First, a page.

Climate change, heritage and identity

A recent article co-authored with colleagues from the University of East Anglia, Kenyatta University and Ohio University addresses the threat posed by climate change to cultural heritage in Africa, and links this issue with climate justice.

Africa is home to some of humanity’s most important and spectacular cultural heritage – from archaeological sites across the continent that reveal when and how we evolved as a species, to the Pyramids of Egypt, the magnificent rock art of the Sahara, and the physical legacies of the great historical civilisations of West Africa, to name just a few examples.

This physical heritage is at risk from a host of threats, including conflict, looting, natural resource extraction, weather and climate extremes, and neglect. Climate change adds another dimension of risk, acting as a threat multiplier to heritage sites in Africa. However, while there is a growing body of literature addressing the impacts of climate change on heritage globally, a 2017 study estimated that just 1 per cent of this literature focuses on Africa, the birth place of humanity and home to some of its great cutures and civilisations.

We go a small way to addressing this imbalance in a recent paper in Azania, in which we discuss the potential implications of climate change for different types of heritage in Africa, using case studies of specific sites and aspects of this heritage. We’ve also penned a commentary on the paper in The Conversation.

Different types of heritage – tangible and intangible

Our paper discusses climate change threats to physical or ‘tangible’ heritage including built heritage, rock art, and biocultural heritage that consists of managed landscapes and ecosystems. It also addresses how climate change threatens ‘intangible’ heritage, which includes knowledge, skills and practices that are central to people’s livelihoods and, in some cases, cultural identities. Tangible and intangible heritage are not always easily separated. For example, knowledge and skills that constitute intangible heritage may be related to the maintenance of built infrastructure or managed environments that themselves are critical aspects of cultural heritage.

Climate change as a threat to tangible heritage

Perhaps the most obvious climate change threats to African heritage are those related to sea-level rise and the periodic or permanent inundation of low-lying coastal areas where tangible heritage is located. Sea-level rise and any climate-related exacerbation of coastal extremes will also accelerate the retreat of shorelines, which may be further enhanced by subsidence and modification associated with localised human activities and urbanisation. Sites such as the great Roman cities of Leptis Magna and Sabratha on the Libyan coast, already at risk from conflict and neglect (the latter largely a result of the former), are at particular risk, as are many important sites in West and East Africa, and of course in the Nile Delta.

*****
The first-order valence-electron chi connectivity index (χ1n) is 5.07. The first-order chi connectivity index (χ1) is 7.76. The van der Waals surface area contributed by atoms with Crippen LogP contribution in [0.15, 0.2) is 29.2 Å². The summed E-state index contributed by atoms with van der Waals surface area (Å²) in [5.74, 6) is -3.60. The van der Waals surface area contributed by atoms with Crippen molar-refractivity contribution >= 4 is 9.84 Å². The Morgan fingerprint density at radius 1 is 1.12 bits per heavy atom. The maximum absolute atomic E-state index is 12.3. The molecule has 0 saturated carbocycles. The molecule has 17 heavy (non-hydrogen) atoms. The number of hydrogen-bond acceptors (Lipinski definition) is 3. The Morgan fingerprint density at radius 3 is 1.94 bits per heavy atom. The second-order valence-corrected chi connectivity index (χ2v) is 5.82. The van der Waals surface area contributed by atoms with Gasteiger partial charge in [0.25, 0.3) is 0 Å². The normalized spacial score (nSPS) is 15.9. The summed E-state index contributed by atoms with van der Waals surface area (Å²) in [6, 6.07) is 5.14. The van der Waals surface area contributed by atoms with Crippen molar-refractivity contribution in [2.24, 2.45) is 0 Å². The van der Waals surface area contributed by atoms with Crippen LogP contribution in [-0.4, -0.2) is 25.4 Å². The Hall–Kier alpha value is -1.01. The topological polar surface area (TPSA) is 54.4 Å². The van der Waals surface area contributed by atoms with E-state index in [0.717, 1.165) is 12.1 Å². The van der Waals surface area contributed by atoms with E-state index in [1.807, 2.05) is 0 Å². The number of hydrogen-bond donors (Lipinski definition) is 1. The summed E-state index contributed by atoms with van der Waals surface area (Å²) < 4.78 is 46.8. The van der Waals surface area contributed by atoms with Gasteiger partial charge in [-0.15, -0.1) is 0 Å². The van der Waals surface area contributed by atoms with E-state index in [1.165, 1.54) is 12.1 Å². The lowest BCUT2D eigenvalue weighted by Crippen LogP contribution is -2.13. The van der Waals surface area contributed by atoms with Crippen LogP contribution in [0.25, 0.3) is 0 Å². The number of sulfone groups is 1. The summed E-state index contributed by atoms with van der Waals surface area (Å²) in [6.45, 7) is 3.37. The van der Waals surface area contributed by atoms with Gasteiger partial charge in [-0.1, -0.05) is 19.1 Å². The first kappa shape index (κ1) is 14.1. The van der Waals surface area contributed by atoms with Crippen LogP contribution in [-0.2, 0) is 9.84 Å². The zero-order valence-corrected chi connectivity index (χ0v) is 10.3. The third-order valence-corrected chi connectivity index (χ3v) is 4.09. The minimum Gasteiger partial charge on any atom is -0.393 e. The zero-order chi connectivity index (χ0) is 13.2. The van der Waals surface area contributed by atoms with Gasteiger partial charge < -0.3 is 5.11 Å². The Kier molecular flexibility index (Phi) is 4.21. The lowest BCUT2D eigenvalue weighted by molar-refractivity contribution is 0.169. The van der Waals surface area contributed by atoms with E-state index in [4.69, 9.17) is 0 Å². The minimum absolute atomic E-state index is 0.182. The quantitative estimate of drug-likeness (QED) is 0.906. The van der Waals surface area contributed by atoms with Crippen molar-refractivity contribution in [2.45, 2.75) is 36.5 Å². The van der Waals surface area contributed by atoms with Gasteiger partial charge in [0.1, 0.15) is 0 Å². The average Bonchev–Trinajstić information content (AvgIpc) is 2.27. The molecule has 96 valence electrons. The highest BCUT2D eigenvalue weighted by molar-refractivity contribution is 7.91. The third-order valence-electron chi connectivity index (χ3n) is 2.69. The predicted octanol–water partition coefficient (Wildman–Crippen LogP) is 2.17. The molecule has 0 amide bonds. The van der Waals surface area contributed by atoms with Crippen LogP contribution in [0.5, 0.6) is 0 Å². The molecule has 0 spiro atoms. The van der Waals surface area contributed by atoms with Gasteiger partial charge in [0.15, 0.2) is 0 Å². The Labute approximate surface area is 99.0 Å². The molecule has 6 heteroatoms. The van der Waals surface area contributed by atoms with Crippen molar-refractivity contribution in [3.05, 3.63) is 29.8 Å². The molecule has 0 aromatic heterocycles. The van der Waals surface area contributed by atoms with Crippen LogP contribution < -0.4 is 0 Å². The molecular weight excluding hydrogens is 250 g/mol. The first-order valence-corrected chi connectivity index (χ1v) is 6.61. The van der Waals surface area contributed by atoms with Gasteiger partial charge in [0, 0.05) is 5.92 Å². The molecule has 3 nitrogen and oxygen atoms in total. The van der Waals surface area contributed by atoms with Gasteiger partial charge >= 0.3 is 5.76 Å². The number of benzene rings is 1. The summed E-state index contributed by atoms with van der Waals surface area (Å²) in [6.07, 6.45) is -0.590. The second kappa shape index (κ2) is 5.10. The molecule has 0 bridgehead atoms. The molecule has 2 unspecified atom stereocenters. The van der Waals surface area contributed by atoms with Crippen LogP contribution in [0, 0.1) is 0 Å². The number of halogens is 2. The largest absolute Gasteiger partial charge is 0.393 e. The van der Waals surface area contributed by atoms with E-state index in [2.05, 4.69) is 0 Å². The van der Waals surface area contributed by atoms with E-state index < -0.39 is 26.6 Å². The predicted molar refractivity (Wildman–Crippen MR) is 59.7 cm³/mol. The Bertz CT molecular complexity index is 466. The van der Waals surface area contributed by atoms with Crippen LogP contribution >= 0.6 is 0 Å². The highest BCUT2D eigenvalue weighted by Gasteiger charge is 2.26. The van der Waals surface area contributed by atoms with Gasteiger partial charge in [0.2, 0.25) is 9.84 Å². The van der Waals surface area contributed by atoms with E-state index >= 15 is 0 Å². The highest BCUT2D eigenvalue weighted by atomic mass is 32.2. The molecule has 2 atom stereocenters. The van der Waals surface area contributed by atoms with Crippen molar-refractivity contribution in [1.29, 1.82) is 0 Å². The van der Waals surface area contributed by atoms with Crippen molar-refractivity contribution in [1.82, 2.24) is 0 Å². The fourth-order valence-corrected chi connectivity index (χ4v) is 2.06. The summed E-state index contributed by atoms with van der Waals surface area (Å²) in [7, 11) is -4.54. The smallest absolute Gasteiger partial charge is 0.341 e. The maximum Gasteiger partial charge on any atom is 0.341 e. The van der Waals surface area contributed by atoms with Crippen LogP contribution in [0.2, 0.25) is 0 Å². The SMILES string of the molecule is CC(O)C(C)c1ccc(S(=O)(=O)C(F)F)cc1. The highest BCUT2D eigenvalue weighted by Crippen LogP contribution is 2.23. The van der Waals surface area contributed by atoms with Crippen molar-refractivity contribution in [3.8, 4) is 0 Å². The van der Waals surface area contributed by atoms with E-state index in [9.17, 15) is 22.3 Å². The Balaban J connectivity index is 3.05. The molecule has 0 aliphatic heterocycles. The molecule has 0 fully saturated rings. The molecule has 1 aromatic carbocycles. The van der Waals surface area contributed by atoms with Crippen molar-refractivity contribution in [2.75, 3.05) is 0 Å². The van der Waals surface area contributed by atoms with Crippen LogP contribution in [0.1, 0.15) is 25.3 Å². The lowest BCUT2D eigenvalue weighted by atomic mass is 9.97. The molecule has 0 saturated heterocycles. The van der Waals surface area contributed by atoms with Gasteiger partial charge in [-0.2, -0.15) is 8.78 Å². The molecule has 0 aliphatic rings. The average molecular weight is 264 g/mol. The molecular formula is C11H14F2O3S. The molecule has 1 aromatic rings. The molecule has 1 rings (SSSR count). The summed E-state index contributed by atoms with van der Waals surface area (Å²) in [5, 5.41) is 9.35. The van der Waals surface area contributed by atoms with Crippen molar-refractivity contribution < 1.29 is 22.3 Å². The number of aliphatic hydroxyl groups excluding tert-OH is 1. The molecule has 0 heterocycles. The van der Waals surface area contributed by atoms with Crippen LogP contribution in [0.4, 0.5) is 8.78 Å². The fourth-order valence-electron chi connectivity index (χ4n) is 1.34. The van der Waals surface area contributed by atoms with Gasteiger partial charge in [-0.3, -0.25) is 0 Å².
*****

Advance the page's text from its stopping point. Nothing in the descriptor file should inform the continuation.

Physical heritage can also be damaged or destroyed by extremes such as storms, floods, droughts, temperature extremes and wildfires, all of which are increasing in frequency and/or severity as a result of climate change. Droughts and fires, the severity of which is increasing due to elevated temperatures and greater evapotranspiration, can affect biocultural heritage such as culturally significant forests and sacred groves, which are important for social, religious and medicinal purposes.

In the Sahara, rock art, consisting of paintings and engravings, has endured for many millennia because of the arid environment. Rock paintings are subject to erosion driven by physical, chemical and biological processes, all of which are influenced by climate and are thus sensitive to climate change. More frequent and severe heat extremes can enhance weathering associated with differential heating between different coloured pigments and pigments and the rock surface. The Sahara is already warming at around twice the regional average rate, and this trend is projected to continue. Daily maximum temperatures and direct heating of rock surfaces may be amplified further by projected reductions in cloud cover and atmospheric dust content. Stronger winds, which have been both observed and predicted in the Saharan summer, can increase erosion from sand abrasion. Any shift to more humid conditions, as has been projected by some models for parts of the central Sahara, is likely to increase physical, chemical and biological weathering of rock surfaces. Increased fire risk can also threaten rock art, and not just through extreme heat and soot deposition; at a site in Australia, ancient rock art was destroyed when a plastic walkway exploded during a bush fire.

Figure 1. Prehistoric painting of cattle at Rekeiz Lemgassem, Western Sahara, with flaking of rock surface. Photo: Nick Brooks.

Hazards such as floods can damage buildings and monuments, but climate change can also pose more indirect threats to built heritage. A reduction in rainfall and fish stocks in the Niger river region has reduced the quality of mud used for making traditional mud-bricks, whose cohesion is improved by the presence of fish bones. In addition, the impacts of a deteriorating climate on agricultural livelihoods and incomes means that people can no longer afford to maintain buildings in the traditional manner using high-quality materials. In the World Heritage Site of Djenne, famous for its traditional mud-brick or ‘adobe’ architecture, these problems are compounded by UNESCO’s restrictions on the use of novel repair materials and techniques.

Why worry about heritage?

Of course, phenomena such as sea-level rise and enhanced weather and climate extremes directly threaten human populations and the systems on which they depend. In this context, it might seem odd to focus on climate change as a threat to heritage, when more fundamental issues such as infrastructure, health and food security are at stake. However, loss of heritage has direct impacts on the people who manage and use it.

For example, all of the types of tangible heritage discussed above generate income from tourism and support local livelihoods. Natural heritage in the form of coastal wetlands serves physically to protect the coast and coastal communities from storms and storm surges. Sacred groves act as refuges for plant and animal species as a result of their protected status, whether formal or informal.